NEW YORK - The harsh winter has been rough for some businesses, but for a lucky few, the frigid weather means more cold, hard cash.
Ace Hardware is having its best winter in more than a decade for snow blower and shovel sales. Waterproof boots are on a long backorder at clothing maker L.L. Bean. And more people are staying home and ordering gooey grilled cheese sandwiches and booze from Delivery.com.
"The concept of a polar vortex doesn't feel good, but it's good for business," said Kane Calamari, a vice president at Ace Hardware Corp.
Much of the country has been in a deep freeze. Only 32 winters have been colder in the last 119 years, according to Jake Crouch, a climate scientist at the National Climatic Data Center, a division of the National Oceanic and Atmosphere Administration.
With more Americans stuck indoors, customers are ordering up more meals and arranging to have their laundry picked up through Delivery.com's website and smartphone app. Sales at the company, which operates in major metro areas such as New York, Chicago and Washington D.C., rose 30 percent in January and February compared with the year before. Orders for soups, wine and vodka have spiked.
People are "trying to stay warm," said Neeraj Sharma, the site's vice president of marketing. "They're hibernating."
But sooner or later, they have to dig out. Sales of shovels and snow blowers have doubled at Oak Brook, Ill.-based Ace Hardware. The company is also shipping salt and other ice melters to southern regions such as Atlanta, which rarely have to deal with severe weather. Total sales are up 20 percent so far this year compared with a year ago.
The bad weather hasn't been so kind to other companies. Businesses that rely on customers to come to them have been hit hard. Wal-Mart Stores Inc. and Macy's Inc. said their sales were hurt because of store closures. At one time during January, about 30 percent of Macy's total stores were closed. Whole Foods Market Inc. said shoppers are making fewer trips to its grocery stores.
When people do venture out into the cold, they stock up on products that protect against frigid temperatures. Carmex, known for its yellow jars of lip balm, said sales are up 9 percent over the past eight to 10 weeks from the same period a year ago. Pawz Dog Boots, which makes colorful rubber booties that safeguard paws from salt and snow, said its sales in North American have more than doubled.
L.L. Bean can't make its rubber and leather boots fast enough. The boots, known as Bean Boots, are made by hand in Freeport, Maine. The company hired 40 new workers, but it will take them at least six months to be fully trained.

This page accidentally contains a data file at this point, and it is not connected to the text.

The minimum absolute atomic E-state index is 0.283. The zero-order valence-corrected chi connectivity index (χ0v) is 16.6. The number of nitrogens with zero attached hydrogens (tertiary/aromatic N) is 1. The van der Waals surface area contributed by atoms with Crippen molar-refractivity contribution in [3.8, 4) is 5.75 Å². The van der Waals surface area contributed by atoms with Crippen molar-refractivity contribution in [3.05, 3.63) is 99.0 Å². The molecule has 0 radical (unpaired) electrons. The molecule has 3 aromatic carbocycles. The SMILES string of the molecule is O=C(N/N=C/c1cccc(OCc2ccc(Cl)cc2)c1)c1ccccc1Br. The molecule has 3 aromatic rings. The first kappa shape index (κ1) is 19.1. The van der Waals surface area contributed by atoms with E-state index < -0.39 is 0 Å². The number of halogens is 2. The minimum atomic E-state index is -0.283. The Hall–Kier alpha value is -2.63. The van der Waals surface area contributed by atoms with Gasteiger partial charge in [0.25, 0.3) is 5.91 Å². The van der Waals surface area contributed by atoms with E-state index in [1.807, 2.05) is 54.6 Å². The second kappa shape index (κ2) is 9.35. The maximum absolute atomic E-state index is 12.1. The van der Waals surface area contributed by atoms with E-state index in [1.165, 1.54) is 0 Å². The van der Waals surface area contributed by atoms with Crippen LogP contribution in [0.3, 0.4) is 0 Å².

"We're making them as fast as we can," said L.L. Bean spokeswoman Carolyn Beem. "You can't just increase production overnight."
Ridgewood, N.J.-based Xtreme Snow Pros, which provides businesses with snow-removal services including plowing, de-icing, and hauling, has enjoyed its best winter sales since the business started six years ago. Business is up 15 to 20 percent compared with last year, said Manager Matt Malyar.
"For a company like us, it's been an awesome year," Malyar said. "But it's also great for the workers," who have logged nearly three times as many hours as they did two years ago, when the winter was mild.
When snow falls in Philadelphia, more smashed cars pile into Nigro's Auto Body Repair. Icy roads, gaping potholes and the city's second-largest snowfall in more than 70 years have helped the auto shop's business triple from a year ago. "One guy was parked and a snowplow ripped his car apart," owner Domenic Nigro said.
Vehicles need so much work that the average bill has jumped to $7,500 this year, up from last year's average of $4,000. There are currently 30 cars in Nigro's garage and 20 more on a waiting list. "We try not to turn people away," he said.
A simple errand in the snow can turn costly. Chicagoan LeShele Silas-Armour had to unexpectedly spend $500 to fix damage to her car after driving through an unplowed street. To avoid rough roads, she no longer makes the 20-minute drive to cheaper supermarkets in Indiana and sticks to shops that are closer to her.
Weekly dinners out with her husband and two young children stopped about a month and a half ago. "We stay home and do arts and crafts or watch a movie on Netflix," said Silas-Armour, who oversees government grants at a nonprofit organization. "After you get home and unbundled, you don't want to go back out there."
Other Chicagoans are ready to flee. Online travel company Orbitz.com said Chicago residents, who experienced the third-coldest winter since 1872, booked more trips to the Caribbean and Arizona in January and February. Jetsetter.com, whose customers are mostly on the East Coast, said bookings for the Caribbean, Mexico, Florida, California and Hawaii are up 38 percent from the previous winter.
Others have found cheaper ways to defrost. For $32.95 a ticket, guests at Sahara Sam's Oasis can lie in an inner tube and float by plastic coconut trees in the indoor water park's lazy river. The temperature inside the West Berlin, N.J., theme park is always set to a balmy 84 degrees during the cold months.
"The people over here, they're just over it," said Chris Peters, the park's marketing director. "It's beyond cabin fever." The extra business has given the company its busiest winter since it opened five years ago.
To make the most of the bigger crowds, Sahara Sam's Oasis added two new offerings to its food court. The beef chili bombed with park goers, but the newly added soft-serve ice cream machine is a hit, Peters said.
"They don't want anything that reminds them of what's happening outside."
Associated Press writers Anne D'Innocenzio and Tali Arbel in New York and Sarah Sell in Portland, Ore., contributed to this report.